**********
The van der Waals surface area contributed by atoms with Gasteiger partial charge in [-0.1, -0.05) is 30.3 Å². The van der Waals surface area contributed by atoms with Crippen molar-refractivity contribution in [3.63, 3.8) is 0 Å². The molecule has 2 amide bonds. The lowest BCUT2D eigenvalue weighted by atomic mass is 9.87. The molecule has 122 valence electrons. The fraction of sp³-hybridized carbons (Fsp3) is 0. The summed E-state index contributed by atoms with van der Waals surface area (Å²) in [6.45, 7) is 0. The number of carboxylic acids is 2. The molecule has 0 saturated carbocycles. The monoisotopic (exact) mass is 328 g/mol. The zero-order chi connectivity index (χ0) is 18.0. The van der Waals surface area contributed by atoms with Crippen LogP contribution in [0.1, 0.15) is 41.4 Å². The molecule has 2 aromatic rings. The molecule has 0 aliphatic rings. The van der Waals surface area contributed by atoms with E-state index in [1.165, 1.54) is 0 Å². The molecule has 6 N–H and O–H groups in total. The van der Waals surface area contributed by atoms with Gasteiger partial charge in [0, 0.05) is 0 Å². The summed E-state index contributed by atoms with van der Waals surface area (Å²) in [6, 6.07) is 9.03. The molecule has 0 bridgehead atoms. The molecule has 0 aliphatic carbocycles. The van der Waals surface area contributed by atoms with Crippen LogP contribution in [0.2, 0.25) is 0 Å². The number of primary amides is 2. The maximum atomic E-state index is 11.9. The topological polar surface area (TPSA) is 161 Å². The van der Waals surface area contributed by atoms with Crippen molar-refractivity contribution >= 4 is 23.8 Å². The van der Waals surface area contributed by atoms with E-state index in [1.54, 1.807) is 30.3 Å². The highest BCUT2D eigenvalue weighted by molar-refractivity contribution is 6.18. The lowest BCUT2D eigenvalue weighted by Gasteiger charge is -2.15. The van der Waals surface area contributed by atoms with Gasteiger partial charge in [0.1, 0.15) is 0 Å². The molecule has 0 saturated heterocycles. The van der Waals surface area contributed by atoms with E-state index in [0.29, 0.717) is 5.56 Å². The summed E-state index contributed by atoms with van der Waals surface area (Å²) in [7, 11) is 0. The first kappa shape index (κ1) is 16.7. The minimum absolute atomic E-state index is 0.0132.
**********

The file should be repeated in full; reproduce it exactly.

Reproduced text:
The van der Waals surface area contributed by atoms with Gasteiger partial charge in [-0.1, -0.05) is 30.3 Å². The van der Waals surface area contributed by atoms with Crippen molar-refractivity contribution in [3.63, 3.8) is 0 Å². The molecule has 2 amide bonds. The lowest BCUT2D eigenvalue weighted by atomic mass is 9.87. The molecule has 122 valence electrons. The fraction of sp³-hybridized carbons (Fsp3) is 0. The summed E-state index contributed by atoms with van der Waals surface area (Å²) in [6.45, 7) is 0. The number of carboxylic acids is 2. The molecule has 0 saturated carbocycles. The monoisotopic (exact) mass is 328 g/mol. The zero-order chi connectivity index (χ0) is 18.0. The van der Waals surface area contributed by atoms with Crippen LogP contribution in [0.1, 0.15) is 41.4 Å². The molecule has 2 aromatic rings. The molecule has 0 aliphatic rings. The van der Waals surface area contributed by atoms with E-state index in [1.165, 1.54) is 0 Å². The molecule has 6 N–H and O–H groups in total. The van der Waals surface area contributed by atoms with Gasteiger partial charge in [0, 0.05) is 0 Å². The summed E-state index contributed by atoms with van der Waals surface area (Å²) in [6, 6.07) is 9.03. The molecule has 0 bridgehead atoms. The molecule has 0 aliphatic carbocycles. The van der Waals surface area contributed by atoms with Crippen LogP contribution in [0.2, 0.25) is 0 Å². The number of primary amides is 2. The maximum atomic E-state index is 11.9. The topological polar surface area (TPSA) is 161 Å². The van der Waals surface area contributed by atoms with Crippen molar-refractivity contribution >= 4 is 23.8 Å². The van der Waals surface area contributed by atoms with E-state index in [1.54, 1.807) is 30.3 Å². The highest BCUT2D eigenvalue weighted by molar-refractivity contribution is 6.18. The lowest BCUT2D eigenvalue weighted by Gasteiger charge is -2.15. The van der Waals surface area contributed by atoms with Gasteiger partial charge in [0.1, 0.15) is 0 Å². The molecule has 0 saturated heterocycles. The van der Waals surface area contributed by atoms with E-state index in [0.29, 0.717) is 5.56 Å². The summed E-state index contributed by atoms with van der Waals surface area (Å²) in [7, 11) is 0. The first kappa shape index (κ1) is 16.7. The minimum absolute atomic E-state index is 0.0132.